IVF, known as in vitro fertilization, is a tried and tested technique used all over the world to help those who cannot have a baby via natural methods. For women who suffer from conditions such as polycystic ovaries, IVF is sometimes the only way they can conceive a child. Here we take a deeper look into the wonders of IVF and why Hungary has decided to make IVF more freely available for the general population.
Hungary to Change Its Ways
In January 2020, the Prime Minister of Hungary, Viktor Orbán, stated that IVF will be more freely available to the people. This means that IVF in any state-run health clinic will now be free, whereas before couples and women would have to pay private clinics to get access to IVF treatment in order to start their own family. This change has come as a noticeable state of demographic decline has occurred over the last forty years.
Orbán believes fertility is of “strategic importance”.
Official data shows that a reduced number of children are born within central Europe year on year. This is partly due to the fact that more Hungarians are emigrating to western Europe. Orbán is right-wing and has a strong belief that the Hungarian people should choose procreation rather than immigration. Orbán has now taken over six fertility clinics under the state and free treatment is expected to commence as of February 2020.
The new drive is hoping to help over 4,000 women have a child by 2022.
Despite this, there are no clear rules and regulations regarding who is entitled to the IVF treatment as of yet. Starting as of February, women with four children will not be entitled to free IVF treatment.
Hungary Looking to Boost Their Population
Orbán is hoping to reduce the number of Hungarian couples that emigrate to other countries and allow more Hungarian children to be born in Hungary. For couples that do move away for IVF treatment, this will come as a huge help. Orbán has also advised against private firms attempting to invest in IVF private clinics as their “permits will not be accepted.”
Orban would much rather provide free IVF treatment than look at immigration as a way to boost the population.
Katalin Novák, who holds the post of Hungarian state secretary for youth and family affairs, stated that there are 150,000 Hungarian couples who are unable to conceive due to a myriad of health reasons. With free IVF treatment, 150,000 Hungarian couples will be able to have their chance of happiness.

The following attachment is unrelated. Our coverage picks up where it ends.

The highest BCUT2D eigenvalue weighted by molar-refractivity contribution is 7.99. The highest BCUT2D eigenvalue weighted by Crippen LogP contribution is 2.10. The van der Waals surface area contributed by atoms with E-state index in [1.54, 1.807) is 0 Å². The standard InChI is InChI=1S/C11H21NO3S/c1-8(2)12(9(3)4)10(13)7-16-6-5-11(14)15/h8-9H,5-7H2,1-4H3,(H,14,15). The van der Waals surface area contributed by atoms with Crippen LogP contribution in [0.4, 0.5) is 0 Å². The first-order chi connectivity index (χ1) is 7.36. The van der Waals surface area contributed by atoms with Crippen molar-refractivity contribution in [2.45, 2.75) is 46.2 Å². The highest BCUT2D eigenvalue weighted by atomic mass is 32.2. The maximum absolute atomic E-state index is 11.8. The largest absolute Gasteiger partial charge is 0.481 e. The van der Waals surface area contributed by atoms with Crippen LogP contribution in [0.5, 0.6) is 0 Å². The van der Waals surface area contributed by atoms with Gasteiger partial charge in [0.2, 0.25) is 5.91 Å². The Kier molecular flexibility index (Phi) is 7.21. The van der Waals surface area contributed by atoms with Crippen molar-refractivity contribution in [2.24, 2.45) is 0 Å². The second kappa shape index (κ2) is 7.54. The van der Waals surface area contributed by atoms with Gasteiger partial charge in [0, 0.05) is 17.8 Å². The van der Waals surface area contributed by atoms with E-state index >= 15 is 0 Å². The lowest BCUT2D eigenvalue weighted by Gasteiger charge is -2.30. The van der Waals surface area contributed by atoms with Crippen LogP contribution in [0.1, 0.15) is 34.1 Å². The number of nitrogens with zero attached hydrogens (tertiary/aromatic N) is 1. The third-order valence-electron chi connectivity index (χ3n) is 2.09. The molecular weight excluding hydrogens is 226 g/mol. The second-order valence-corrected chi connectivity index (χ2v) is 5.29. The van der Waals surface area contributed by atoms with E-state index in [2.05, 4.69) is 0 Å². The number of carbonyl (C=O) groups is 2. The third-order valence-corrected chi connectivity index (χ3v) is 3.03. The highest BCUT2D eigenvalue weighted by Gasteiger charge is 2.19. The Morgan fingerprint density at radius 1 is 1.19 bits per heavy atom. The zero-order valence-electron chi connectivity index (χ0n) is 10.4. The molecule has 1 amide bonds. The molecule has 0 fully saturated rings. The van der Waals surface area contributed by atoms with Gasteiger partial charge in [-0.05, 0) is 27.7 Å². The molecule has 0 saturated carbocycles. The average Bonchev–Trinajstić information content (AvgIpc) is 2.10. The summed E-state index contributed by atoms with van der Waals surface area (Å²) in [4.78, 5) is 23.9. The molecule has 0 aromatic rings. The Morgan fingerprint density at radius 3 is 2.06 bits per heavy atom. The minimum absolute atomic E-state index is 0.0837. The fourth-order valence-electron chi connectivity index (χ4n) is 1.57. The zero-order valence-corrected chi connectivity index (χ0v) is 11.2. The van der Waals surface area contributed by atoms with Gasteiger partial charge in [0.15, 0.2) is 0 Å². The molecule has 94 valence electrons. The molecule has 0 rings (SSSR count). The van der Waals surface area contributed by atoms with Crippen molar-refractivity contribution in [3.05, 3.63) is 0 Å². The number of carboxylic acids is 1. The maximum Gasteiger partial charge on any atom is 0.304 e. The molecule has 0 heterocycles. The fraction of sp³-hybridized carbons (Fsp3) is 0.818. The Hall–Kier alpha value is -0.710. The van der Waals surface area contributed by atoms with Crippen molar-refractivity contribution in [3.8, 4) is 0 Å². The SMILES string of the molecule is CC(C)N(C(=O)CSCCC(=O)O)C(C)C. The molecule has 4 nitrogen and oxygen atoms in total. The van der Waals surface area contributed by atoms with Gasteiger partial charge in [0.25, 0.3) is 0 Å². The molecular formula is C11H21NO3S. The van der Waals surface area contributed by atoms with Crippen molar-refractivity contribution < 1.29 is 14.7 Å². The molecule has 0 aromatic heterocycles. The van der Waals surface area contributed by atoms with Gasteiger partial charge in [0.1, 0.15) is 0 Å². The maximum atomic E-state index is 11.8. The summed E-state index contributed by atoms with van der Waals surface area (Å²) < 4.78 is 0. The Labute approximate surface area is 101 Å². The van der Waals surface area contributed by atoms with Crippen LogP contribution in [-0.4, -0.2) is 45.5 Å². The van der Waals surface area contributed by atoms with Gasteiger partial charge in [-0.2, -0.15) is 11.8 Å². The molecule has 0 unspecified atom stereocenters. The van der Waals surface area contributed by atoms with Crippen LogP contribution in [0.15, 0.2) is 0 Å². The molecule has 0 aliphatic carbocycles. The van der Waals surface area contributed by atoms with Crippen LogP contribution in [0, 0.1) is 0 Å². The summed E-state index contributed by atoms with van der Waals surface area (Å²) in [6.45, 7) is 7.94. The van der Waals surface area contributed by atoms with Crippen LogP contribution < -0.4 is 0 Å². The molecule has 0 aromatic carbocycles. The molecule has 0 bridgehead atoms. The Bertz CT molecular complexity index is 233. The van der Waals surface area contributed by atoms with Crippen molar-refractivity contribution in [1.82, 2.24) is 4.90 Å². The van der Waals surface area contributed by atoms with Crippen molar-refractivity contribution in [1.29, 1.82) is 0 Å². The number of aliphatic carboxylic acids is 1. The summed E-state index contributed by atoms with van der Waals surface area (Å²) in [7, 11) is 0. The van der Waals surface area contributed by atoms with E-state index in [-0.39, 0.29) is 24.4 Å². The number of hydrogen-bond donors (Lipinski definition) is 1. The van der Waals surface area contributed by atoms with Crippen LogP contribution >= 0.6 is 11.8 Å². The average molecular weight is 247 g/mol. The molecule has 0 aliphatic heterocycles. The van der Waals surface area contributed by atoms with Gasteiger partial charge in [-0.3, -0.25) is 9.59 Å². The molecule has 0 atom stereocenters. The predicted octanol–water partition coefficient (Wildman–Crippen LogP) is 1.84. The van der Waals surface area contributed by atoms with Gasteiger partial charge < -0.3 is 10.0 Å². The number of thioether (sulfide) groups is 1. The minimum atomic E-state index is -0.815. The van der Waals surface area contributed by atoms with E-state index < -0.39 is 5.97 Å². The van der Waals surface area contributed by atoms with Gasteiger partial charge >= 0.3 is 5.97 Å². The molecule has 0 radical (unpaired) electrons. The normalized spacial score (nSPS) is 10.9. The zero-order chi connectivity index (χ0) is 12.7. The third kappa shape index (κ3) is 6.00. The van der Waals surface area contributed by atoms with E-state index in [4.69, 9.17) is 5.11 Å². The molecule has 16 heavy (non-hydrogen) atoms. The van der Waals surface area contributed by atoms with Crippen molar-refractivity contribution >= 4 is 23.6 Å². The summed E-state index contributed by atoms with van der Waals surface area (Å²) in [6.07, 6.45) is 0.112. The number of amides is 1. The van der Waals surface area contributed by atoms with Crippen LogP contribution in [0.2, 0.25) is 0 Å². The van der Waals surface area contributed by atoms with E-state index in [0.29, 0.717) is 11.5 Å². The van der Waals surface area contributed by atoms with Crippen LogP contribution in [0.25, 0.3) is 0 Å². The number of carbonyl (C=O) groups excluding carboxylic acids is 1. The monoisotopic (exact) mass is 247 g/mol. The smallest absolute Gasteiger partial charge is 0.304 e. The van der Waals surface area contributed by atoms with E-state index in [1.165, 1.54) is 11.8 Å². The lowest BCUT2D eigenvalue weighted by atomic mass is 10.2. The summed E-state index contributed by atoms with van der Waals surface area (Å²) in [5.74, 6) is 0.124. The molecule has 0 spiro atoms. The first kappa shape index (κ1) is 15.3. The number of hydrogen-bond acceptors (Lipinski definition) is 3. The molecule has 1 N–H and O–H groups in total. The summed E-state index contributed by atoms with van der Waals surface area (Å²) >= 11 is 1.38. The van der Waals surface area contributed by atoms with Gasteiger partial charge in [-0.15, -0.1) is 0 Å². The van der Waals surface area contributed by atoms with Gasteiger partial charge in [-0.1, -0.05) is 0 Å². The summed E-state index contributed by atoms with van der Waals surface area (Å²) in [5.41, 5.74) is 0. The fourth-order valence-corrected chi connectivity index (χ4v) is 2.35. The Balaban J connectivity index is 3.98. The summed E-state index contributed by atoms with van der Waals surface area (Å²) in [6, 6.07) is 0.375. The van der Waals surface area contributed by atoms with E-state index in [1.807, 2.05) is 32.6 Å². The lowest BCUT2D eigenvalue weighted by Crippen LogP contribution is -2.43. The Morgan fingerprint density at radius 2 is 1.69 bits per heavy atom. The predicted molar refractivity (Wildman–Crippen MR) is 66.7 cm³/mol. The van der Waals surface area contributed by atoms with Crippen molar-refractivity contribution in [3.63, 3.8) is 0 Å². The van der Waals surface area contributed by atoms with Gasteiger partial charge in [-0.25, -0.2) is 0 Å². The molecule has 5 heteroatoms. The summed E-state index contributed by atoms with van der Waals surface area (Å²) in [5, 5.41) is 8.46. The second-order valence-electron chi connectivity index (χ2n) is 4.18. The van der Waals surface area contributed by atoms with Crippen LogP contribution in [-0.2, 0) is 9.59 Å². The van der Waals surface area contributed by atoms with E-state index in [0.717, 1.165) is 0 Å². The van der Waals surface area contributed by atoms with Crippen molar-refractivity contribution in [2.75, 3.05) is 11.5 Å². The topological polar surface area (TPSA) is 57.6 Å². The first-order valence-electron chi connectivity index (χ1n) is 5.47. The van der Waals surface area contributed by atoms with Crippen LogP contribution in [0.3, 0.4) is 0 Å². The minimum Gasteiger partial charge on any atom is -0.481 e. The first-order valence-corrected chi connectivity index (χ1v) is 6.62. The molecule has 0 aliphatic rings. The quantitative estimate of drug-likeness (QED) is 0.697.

If the Prime Minister doesn’t act, Hungary’s population is set to drop by 1.5 million by 2050.
Hungary, just like many of the other Eastern and Central European countries, has noticed a mass decline in population over the years. In 2017, Hungary was officially ranked within the bottom 10% of countries for both fertility rates and for global birth. Since Orbán’s time in office in 2010, he has allowed Hungary to have “some of the strictest anti-immigration policies in the whole of Europe.”
Whatever Orbán’s reasoning for free IVF treatment, the news will still come to many couples as a relief.
What is IVF?
For those who are unsure of what IVF is and how it works, here we provide a brief overview. IVF occurs outside of the body and is the most commonly used fertility treatment with the highest success rate. The treatment follows a set routine which allows it to be so successful:
- The woman must take fertility hormones that will stimulate both ovaries to produce an abundance of eggs.
- These eggs are then extracted from the ovaries and sperm is added from the father of the child (or donor).
- If there is also a problem with the father’s sperm, a process called ICSI (intracytoplasmic sperm injection) is used.
- If IVF is successful, these new embryos will be allowed to grow for 2-6 days in order to choose which have the most chance of successfully being transferred into the womb and surviving.
- The strongest embryos are chosen and implanted back into the mother’s (or a surrogate’s) womb.
- If several embryos are formed, these will be frozen or implanted back into the mother’s womb to increase the chance of survival, as well as increase the chance of twins and triplets.
- If IVF is unsuccessful first time, the frozen embryos can be used again.
Due to the complexity of IVF treatment, the cost can be more than most low-income families can afford, making it almost impossible for them to have a chance of having their own child. Even if they did find the money to get IVF treatment once, it may be that if the first run wasn’t successful, they no longer have enough money to pay for a second try.
With these new regulations, Hungarian women with fertility issues will have a much better chance of starting their own family and successfully having their own children.
An Increase in Midwifery Care
As IVF treatments become an option for all struggling couples, the need for midwifery care is going to increase massively in Hungary over the coming years. For nurses who work on labor and delivery units or nurses who have previous experience in mother and baby care, now is the time to enhance your knowledge and further your career in Hungary.
Studying for a DNP midwifery (Doctor of Nursing Practice) will provide you with enhanced skills to provide women-focused care to families who have conceived through natural methods, or through free IVF treatment.
For midwifery care, free IVF treatment will increase their patient population and increase the number of nurse-midwives needed to care for this new influx of pregnant women.
Hungary’s new regulations allow more Hungarian couples to start their own families, without the need to worry about money. While the country’s Prime Minister may not have the best intentions regarding the reasoning for providing free IVF treatment, nevertheless, this is a great change in policy for many families who cannot afford IVF treatment.